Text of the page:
By David Minsky
By Jen Mangham
By Bill Wisser
By Laine Doss
By Bill Wisser
By Dana De Greff
By Laine Doss
By Zachary Fagenson
Joe Allen, the restaurateur, once remarked, "Life is a cruel joke, but less cruel and more of a joke when you're in a good bar." Joe Allen, the restaurant, has a good bar. It is also one of very few casual, unassuming restaurants on South Beach that offers affordable American fare without any fuss. It doesn't matter much if the night belongs to Saturday or Monday — the place gets packed to the point that an out-of-towner might surmise this to be the only food joint for miles.
The bar itself is forged from galvanized sheet metal, and on most nights local folks like Joe the Plumber, Jo the Lawyer, and Joe the Downsized Journalist gather for five-dollar pints of draught beer, affordable quarter-liters ($8.50 to $15.50), or bottles of wine (most $25 to $40).
The rest of the 110-seat space looks like an upscale film noir scene (patrons enter through an unmarked side door, as though slipping into a speakeasy). It's a simple yet exceptionally inviting setting. No artwork is displayed, unless one considers tiny silver surfboard figurines floating among wave-like cuts on a wall to be art. Eight windows with thick-slotted Venetian blinds dominate the other pale gray walls; a single shiny chrome fan spins between each one. Globular light fixtures suspended from the ceiling and votive candles on the tabletops emanate a faint amber glow.
The menu undergoes minimal tinkering from day to day but always offers the breadth of selections common to diners and coffee shops: soups, salads, starters, sandwiches, pizzas, and entrées (42 choices in all, plus 14 desserts). Much of the food can be called homespun American, but there are global side trips such as gazpacho, yellowfin tuna tartare, and rigatoni alla Bolognese. Sampling the chicken quesadilla and Thai vegetarian stew might spark a suspicion that the further one meanders from American cuisine here, the greater the chances for trouble.
The quesadilla boasted three layers of flaky tortilla, which yielded six ample triangles of melted Monterey Jack pleasure. I could have overlooked the deficiency of onions, and even the lack of chicken, but the fra diavolo sauce served on the side was an ethnic mismatch that made the whole thing seem like a regrettable T.G.I.Friday's concoction. Fresh tomato or tomatillo salsa would have made a world of difference.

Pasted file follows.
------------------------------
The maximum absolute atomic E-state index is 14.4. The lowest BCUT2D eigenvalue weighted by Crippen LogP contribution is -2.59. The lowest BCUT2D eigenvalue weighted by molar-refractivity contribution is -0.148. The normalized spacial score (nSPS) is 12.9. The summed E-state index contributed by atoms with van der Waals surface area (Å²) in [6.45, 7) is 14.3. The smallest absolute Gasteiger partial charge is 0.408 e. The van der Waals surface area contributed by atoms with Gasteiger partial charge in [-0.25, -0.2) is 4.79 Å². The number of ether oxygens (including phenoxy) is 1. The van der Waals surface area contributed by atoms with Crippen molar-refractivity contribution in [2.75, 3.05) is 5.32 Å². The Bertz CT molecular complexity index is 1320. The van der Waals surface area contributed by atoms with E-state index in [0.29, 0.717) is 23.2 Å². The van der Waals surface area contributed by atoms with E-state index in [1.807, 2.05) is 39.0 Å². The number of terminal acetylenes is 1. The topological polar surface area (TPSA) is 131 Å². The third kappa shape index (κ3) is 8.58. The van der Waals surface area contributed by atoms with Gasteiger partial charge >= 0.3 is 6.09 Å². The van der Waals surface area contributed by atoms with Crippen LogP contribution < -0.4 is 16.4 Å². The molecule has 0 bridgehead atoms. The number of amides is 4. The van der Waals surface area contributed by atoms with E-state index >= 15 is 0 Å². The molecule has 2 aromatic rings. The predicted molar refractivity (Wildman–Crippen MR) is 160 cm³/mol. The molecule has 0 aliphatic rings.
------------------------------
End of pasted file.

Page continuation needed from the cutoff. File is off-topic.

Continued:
The stew tasted too similar to that tomato-based fra diavolo, seemingly Thai'd together with a dash of red curry paste. If coconut milk was added, as suggested by the description, there wasn't enough to register. Mushrooms, zucchini, peppers, tomatoes, tofu, and onions composed the listlessly stewed comestibles, with toasted peanuts tossed in and brown rice centering the bowl.
The soup of the day — a soothing, satiny carrot-ginger — exuded the sweet character of its namesake vegetable, punctuated by a penetrating whisper of the pungent root. We relished the smoked trout salad as well, and though it seemed stingily portioned for $16, there was no griping about the way roasted red peppers, chickpeas, red onions, arugula, and tangy lemon dressing briskly complemented the fish. A crisp-crusted Margherita pizza pie was also surprisingly petite for the price ($11.50), but its size was not as problematic as the dull, doughy taste.
Ah, but Joe Allen's cuisine from the U.S. of A. is A-okay. Thin, quivering cutlets of tender calf's liver crowned with a mound of frizzled fried onions and bacon strips were terrific. On the side sat creamy white mashed potatoes and crunchy green beans sautéed with a light touch of garlic. Juicy, grilled skirt steak and moist, firm meatloaf were prepared with similarly flavorful aplomb. An ideally thick bacon cheeseburger, served with thin, crisp fries, was marred only by being a bit overcooked. It was tasty enough that we didn't return it, but had we done so, one of the accommodating waiters surely would have brought us another without complaint.
There was only one exception to the staff's agreeable nature: We had trouble getting a spoon for soup, and after finally snaring the attention of our waiter, he told us to "wait a second" while he and a co-worker fawned over a journalist dining nearby. He eventually got the maitre d' to bring us a teaspoon. Service was otherwise swell from the beginning — with waiters promptly bringing a carafe of ice water and a basket of warm ciabatta bread to the table — to the end, when the check was delivered in an equally timely fashion. The emphasis on making customers feel comfortable has as much to do with Allen's success as the fare.
Banana cream pie really can't be bad, but this version, bereft of banana, came pretty close. It was just pudding (with an artificial taste), a flimsy crust, and fresh whipped cream topping. A solid wedge of warm pecan pie was much better, and cherry cobbler, with a scoop of whipped cream melting into a steamy-hot battered crust and sweet/tart berries, captured our hearts. And if life is a cruel joke, a dish of Rice Krispies Treats with butterscotch sauce is as good a punch line as any. The larger point, though, is that when you're dining at Joe Allen, life isn't cruel at all.